Obedience to the laws of God is worth it.

Service is the next value. It is a characteristic of a disciple of Jesus Christ.

Mosiah 2:17 reads: “When ye are in the service of your fellow beings ye are only in the service of your God.”

By serving others, we are serving God himself. Service often requires sacrifice on our part. These two things together can help us to overcome selfishness.

Seeking the guidance of the Holy Ghost will help us to find opportunities to serve others. As you devote yourself to serving others, you will draw closer to Heavenly Father.

These three things – Faith, obedience and service are inextricably connected with making sacrifices to Heavenly Father. This is how we serve and love Him. As we make these values our own personal values we will have a deeper commitment to aligning our will with Heavenly Father and going on to eternal happiness. Following the principles of faith, obedience, service, and sacrifice will fill our hearts with love. It will help us to follow the will of the Lord.

I have learned for myself that following the will of the Lord is much better than anything I could possibly plan for myself.

Making sacrifices in order to follow His will is an integral part of the gospel.

We can be powerful instruments in the hands of God if we are willing to sacrifice and put others first, even above our own needs and wants. The Lord will not abandon us if we trust in Him. This story was related by Elder Neil L. Andersen in the April 2007 General Conference.

I take as my subject today something President Hinckley said in general conference in April of 1973.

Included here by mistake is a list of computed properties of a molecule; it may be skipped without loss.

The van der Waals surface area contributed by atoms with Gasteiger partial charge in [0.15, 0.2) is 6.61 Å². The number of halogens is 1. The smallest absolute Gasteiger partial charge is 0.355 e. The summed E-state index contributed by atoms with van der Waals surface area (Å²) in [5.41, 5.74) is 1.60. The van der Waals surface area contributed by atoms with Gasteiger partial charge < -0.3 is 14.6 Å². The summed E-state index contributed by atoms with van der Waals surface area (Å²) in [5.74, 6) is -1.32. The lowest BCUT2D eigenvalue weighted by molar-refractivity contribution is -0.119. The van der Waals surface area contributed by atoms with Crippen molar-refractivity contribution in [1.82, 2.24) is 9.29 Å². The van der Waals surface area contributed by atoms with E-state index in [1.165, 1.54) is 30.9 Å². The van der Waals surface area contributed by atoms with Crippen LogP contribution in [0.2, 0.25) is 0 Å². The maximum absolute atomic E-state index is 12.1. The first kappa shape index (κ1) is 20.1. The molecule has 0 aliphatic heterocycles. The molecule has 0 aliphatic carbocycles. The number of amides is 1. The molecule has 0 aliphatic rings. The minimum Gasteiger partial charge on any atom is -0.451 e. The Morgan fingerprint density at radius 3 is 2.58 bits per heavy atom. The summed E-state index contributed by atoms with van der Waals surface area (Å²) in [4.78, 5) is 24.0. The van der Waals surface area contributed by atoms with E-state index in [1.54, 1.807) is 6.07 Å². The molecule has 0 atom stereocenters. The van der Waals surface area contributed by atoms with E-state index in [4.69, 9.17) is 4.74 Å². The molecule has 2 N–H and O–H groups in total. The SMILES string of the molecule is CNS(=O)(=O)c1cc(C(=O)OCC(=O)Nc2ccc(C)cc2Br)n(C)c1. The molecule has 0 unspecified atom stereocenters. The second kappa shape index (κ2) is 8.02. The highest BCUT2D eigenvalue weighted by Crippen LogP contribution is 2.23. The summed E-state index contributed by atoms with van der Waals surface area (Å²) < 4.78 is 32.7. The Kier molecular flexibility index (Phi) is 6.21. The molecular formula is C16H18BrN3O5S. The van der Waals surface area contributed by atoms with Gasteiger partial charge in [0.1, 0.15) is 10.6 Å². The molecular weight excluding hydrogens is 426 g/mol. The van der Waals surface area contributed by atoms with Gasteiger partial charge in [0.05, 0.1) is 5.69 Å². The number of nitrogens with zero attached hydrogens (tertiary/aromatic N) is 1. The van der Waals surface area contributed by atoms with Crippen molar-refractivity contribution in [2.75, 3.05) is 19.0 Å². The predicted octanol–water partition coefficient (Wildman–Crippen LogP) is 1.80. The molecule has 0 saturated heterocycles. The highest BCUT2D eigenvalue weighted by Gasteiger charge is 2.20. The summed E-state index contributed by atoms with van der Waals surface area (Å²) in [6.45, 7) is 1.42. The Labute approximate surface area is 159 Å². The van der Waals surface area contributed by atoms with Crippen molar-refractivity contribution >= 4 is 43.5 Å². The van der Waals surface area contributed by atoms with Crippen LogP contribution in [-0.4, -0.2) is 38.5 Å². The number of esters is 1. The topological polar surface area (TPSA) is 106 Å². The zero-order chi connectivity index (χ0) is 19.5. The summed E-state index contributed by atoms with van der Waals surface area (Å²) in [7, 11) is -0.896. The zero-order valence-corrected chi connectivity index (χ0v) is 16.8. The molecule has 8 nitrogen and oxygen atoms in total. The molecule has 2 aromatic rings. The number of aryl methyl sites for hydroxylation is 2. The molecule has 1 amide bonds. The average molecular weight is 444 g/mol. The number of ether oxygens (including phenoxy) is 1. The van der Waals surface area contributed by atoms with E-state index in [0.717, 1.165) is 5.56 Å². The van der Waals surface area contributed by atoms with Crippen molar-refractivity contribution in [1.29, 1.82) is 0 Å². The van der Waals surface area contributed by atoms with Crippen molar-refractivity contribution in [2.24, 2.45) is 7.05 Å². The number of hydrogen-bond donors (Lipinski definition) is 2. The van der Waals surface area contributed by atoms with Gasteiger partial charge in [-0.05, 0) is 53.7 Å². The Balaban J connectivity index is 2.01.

I had just returned home from my mission. So much seemed ahead of me. Would I be able to consistently make the right choices throughout my life?

Then-Elder Gordon B. Hinckley spoke of meeting a young naval officer from Asia. The officer had not been a Christian, but during training in the United States, he had learned about the Church and was baptized. He was now preparing to return to his native land. President Hinckley asked the officer: “Your people are not Christians. What will happen when you return home a Christian, and, more particularly, a Mormon Christian?”

The officer’s face clouded, and he replied: “My family will be disappointed. . . . As for

my future and my career, all opportunity may be foreclosed against me.”

President Hinckley asked, “Are you willing to pay so great a price for the gospel?”

With his dark eyes moistened by tears, he answered with a question: “It’s true, isn’t it?”

President Hinckley responded, “Yes, it is true.”

To which the officer replied, “Then what else matters?”

What a wonderful example of faith, obedience and sacrifice. This officer knew the cost of his membership in the church but proceeded regardless.

When we overcome our own selfish desires and put God first in our lives and covenant to serve Him regardless of the cost, we are then living the law of sacrifice. May we each be willing to sacrifice ourselves where called upon by the Lord, for this is the way to great and eternal happiness.

In the name of Jesus Christ, amen.